If you can automate food preparation as much as possible, you will reduce waste and grow your margins. While small operators might believe having a kitchen robot is an impossible expense, the pandemic may be changing that. The growth of virtual restaurants – and the creative approaches to challenges that operators have found during the pandemic – have increased the number of offsite options that can bring automation within reach for smaller operators. If you have food preparation tasks that could benefit from automation, consider other businesses in your area that likely have the same needs. At a time when so much food preparation is being done away from a restaurant’s public-facing location, you may be able to share the expense of a robotic machine based in an offsite kitchen that can churn out precisely chopped ingredients on a larger scale for multiple businesses.
Restaurant technology is one industry that has thrived during the pandemic – but we have yet to see how that will fully manifest itself. Restaurant Business reports that more than $5 billion has entered the industry so far this year alone– and that the investment has been feeding many mergers of complementary businesses that will likely develop new all-in-one solutions for restaurant operators. If you currently operate a broad array of tools and systems that don’t communicate with each other as well as they could, you can expect to see new options on the horizon that simplify tech for restaurants (and enough of them to make pricing competitive).
Many restaurants have added new guest-facing technology in the past 18 months – or at least considered adding it. According to the National Restaurant Association’s State of the Restaurant Industry report for this year, 40 percent of operators said they added tech solutions to their businesses. At the same time, there have been a dizzying number of options coming to market and operators have had more-limited resources to devote to additions. To ensure any new tech resource passes the litmus test for practicality, aim for it to simplify and smooth out the key pain points of the guest experience, yet fade into the background. How easy is it for a guest to use tech to view your menu? Can a guest quickly alert someone on your staff if they have a question? Can they place their order and pay without any delay? Can they split the tab with a friend who wants to pay another way? Consider any potential snag a guest may experience in the duration of their time with you – and how your tech can minimize it, shorten it or eliminate it.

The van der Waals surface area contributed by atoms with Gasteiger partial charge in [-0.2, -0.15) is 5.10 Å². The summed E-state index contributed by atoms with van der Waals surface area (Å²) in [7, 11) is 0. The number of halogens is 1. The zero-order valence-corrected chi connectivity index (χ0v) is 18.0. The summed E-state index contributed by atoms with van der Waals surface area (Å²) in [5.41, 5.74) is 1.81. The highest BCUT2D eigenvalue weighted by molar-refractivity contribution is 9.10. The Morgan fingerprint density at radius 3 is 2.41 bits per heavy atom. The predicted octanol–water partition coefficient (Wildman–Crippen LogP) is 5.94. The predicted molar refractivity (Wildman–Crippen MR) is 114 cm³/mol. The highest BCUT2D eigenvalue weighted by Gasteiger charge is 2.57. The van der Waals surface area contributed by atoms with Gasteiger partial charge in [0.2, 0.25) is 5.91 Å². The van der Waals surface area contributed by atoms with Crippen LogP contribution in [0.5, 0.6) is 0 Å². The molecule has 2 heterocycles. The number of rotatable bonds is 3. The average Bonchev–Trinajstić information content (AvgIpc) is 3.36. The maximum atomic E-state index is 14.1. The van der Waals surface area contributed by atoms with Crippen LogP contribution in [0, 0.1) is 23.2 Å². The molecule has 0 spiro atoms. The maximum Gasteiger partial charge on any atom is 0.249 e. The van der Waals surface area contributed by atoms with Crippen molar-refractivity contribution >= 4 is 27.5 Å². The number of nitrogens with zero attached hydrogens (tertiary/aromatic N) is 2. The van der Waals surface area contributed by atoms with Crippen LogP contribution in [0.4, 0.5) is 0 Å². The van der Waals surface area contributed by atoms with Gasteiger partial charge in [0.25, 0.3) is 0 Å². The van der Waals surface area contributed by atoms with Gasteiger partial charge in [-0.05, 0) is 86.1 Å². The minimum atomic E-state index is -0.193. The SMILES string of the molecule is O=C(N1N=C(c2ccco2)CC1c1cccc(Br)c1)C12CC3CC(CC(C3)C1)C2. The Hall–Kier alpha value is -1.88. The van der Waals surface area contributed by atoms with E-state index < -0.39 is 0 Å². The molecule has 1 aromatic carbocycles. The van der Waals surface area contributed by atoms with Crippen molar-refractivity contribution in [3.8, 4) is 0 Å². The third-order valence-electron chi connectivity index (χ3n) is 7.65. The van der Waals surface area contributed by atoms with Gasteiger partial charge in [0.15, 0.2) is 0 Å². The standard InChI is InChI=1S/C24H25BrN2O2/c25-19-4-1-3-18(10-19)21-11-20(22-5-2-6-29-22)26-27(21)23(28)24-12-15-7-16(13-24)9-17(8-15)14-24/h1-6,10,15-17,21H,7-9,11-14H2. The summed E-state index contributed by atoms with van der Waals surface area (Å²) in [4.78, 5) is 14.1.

You have heard about the need to eliminate paper-based systems in your business – and it’s not just about making sure your next inspection goes smoothly. It’s a major time saver across your operation, which comes in handy at a time when you need everyone on a shift to be working at full capacity. Francine Shaw of Savvy Food Safety advises operators to use digital quality management systems for a range of reasons: They allow for the fast and accurate updating of compliance information and instructions (and distribution to employees across all locations when time is critical). They make records easier to search and analyze, providing faster access during a food safety incident and enabling operators to quickly identify trends across locations. Finally, they ensure you’re up to date on safety checks – and that they’re being done correctly so you can step in with training on the spot when problems occur.